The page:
And then my heart learned how to salsa

A seashell within outer space, I am:

small within you
great within you
alive within you

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In Memoriam to Josephine

I know they say dogs are a human’s best friend but since I was sixteen, my best friend has been my forest green ford explorer, Josephine.

When I got her, she already had decent mileage on her. She also shook a little on the highway and had already suffered a few engine problems since her 2001, production. I never cared. All I cared about was that I had this car who played music, transported my friends, and took me to the beach whenever I wanted.

Over the years, Josephine and I went on even more grand adventures. We trekked all over Florida, from the Everglades to the panhandle. We saw beaches and beach houses. We even got to see New Orleans together.

Josephine knew all my favorite songs. In all of her scattered compartments and consoles, CDs overflowed. Because she only had a standard factory radio, nobody could plug in an aux cord for music. Instead, music was powered by the people in the car. Many of the CDs in Josephine were made by friends and family, often featuring personalized Sharpie cover art.

Sure, there were times her battery died. I’ll never forget sitting on the side of a desolate country road, waiting for the kind people of triple A to arrive (hopefully) before nightfall to replace a popped tire.

I also could never forget in her later years, when her volume dial started working in reverse. I found great amusement in watching visitors trying to turn down the volume, only to be horrified by blaring music.

Towards the end of her years, her side window had a stylish adornment of duct tape holding it in place. The turn signal began malfunctioning in such a way that the driver would have to manually flip the switch up and down in order to activate the blinkers.

It was then that Josephine’s grandparents decided it was her time for used car heaven.

Not only did my friends and I have a send-off party for her. We mourned her loss for our final two months of college. To this day, we think back on the way she felt so safe, how she carried such deep, liberating laughter. We joyfully sigh to each other, “Rest in peace.”

Hell Off Earth

I am living in his backwards screenplay and he is rewinding.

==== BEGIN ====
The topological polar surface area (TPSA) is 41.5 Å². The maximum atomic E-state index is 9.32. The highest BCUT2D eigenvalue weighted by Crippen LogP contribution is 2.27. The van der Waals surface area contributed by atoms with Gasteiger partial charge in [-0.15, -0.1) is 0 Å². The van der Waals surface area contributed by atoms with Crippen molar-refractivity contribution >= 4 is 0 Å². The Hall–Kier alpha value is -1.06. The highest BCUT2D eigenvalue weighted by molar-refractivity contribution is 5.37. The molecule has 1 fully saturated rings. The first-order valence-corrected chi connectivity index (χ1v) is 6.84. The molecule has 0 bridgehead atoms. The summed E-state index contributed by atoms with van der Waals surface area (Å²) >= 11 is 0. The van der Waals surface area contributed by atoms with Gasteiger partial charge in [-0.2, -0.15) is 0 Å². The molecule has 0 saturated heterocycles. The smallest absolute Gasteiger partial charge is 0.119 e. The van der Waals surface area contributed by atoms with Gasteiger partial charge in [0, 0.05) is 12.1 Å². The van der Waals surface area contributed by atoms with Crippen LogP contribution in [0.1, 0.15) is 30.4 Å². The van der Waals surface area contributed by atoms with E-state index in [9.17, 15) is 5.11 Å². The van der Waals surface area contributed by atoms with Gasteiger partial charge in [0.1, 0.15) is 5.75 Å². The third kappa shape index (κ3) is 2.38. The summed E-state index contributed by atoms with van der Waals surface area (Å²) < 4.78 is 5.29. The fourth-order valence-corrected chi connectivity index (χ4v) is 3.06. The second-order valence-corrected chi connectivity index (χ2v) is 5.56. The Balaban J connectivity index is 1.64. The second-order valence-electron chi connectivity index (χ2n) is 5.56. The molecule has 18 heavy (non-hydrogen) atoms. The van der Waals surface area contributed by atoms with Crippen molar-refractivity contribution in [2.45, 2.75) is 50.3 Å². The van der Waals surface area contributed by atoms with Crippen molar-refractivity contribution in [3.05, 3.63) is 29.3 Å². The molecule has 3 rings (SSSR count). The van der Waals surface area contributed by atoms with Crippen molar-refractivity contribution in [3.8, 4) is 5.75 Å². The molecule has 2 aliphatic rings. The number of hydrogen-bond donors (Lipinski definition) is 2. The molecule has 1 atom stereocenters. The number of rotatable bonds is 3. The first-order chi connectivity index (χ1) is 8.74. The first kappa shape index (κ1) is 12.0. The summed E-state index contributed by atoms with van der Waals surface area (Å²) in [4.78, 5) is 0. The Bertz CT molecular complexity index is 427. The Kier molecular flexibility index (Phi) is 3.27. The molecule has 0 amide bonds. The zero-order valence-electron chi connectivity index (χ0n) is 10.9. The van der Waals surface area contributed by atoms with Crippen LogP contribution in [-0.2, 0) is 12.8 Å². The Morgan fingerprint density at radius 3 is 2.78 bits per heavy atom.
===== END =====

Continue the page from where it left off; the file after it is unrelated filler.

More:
We marry on set. He tells the same story to everyone:

How we took the black hole out, slogged away the human left.

How we ate toxically and traveled for the clouds.

Where our stories made us less than we were.

I left the earth for you, I say.

I grew these feathers for you.

The mechanics of his voice

Fissure.

His eyes become the fierce jungles from which I run.

From the outside, we see everything and touch nothing.

His eyes, so dark at night.

The sky is always this dark.

First Coffee Table

Low to the ground,
white and oaky.

Banana peels,
lost sushi roll sock,
yuengling bottlecaps,
incense towers,
a remote to nowhere,
another remote to nowhere,
sock-like hat,
coconut wearing said hat,
empty pen caskets,
rusty scissors,
suspicious ash,
suspicious papers,
less-rusty scissors,
peanut crumbs,
a broken lighter,
orphaned chargers,

Pokemon silver.

The tapestry against the sun

The tangles of limbs and people

Soaring too far past

Low to the ground

The Day We Became Sun

Like we became two
junkies in love,
and found the missing
lines containing
everything, a shock
felt all at once
untraining
the instinct to record
thoughts I never wanted
to touch and now
we’ve forgotten the pieces
we have yet to lose, the earth
to which we are glued,
we learn
how to yank from
from our cells
what is needed,
where to chart the asymptotes
of words we approached
and missed,
how it felt to stand
in the doorway and
only graze past
sadness as if it was
just a pendulum
just a pendulum
to avoid.

In This Recycled House

you lied for
their crutches
which became your crutches
which became you
with a missing face
and blank white slats
and fingers with no prints
and circles of dark brail
that crashed like dominoes
and never broke
but really should have
touched something
more besides holes
of broken knots
holes of words
that drowned
and scraped
like sand

you weren’t the first
brisance
of gunpowder
you weren’t

like the mongols
or the ancient
world
suddenly violent

but you also weren’t
stopping
the phantom of
me swaying
from a sudden depth
of time
of the why

i see pictures
before and
after
and those pictures look like
ugly lilies
and mapped laughs and
how i saw you there
and how i see me
here
we were here
but i swear

we were never there
never
even
almost
quite there.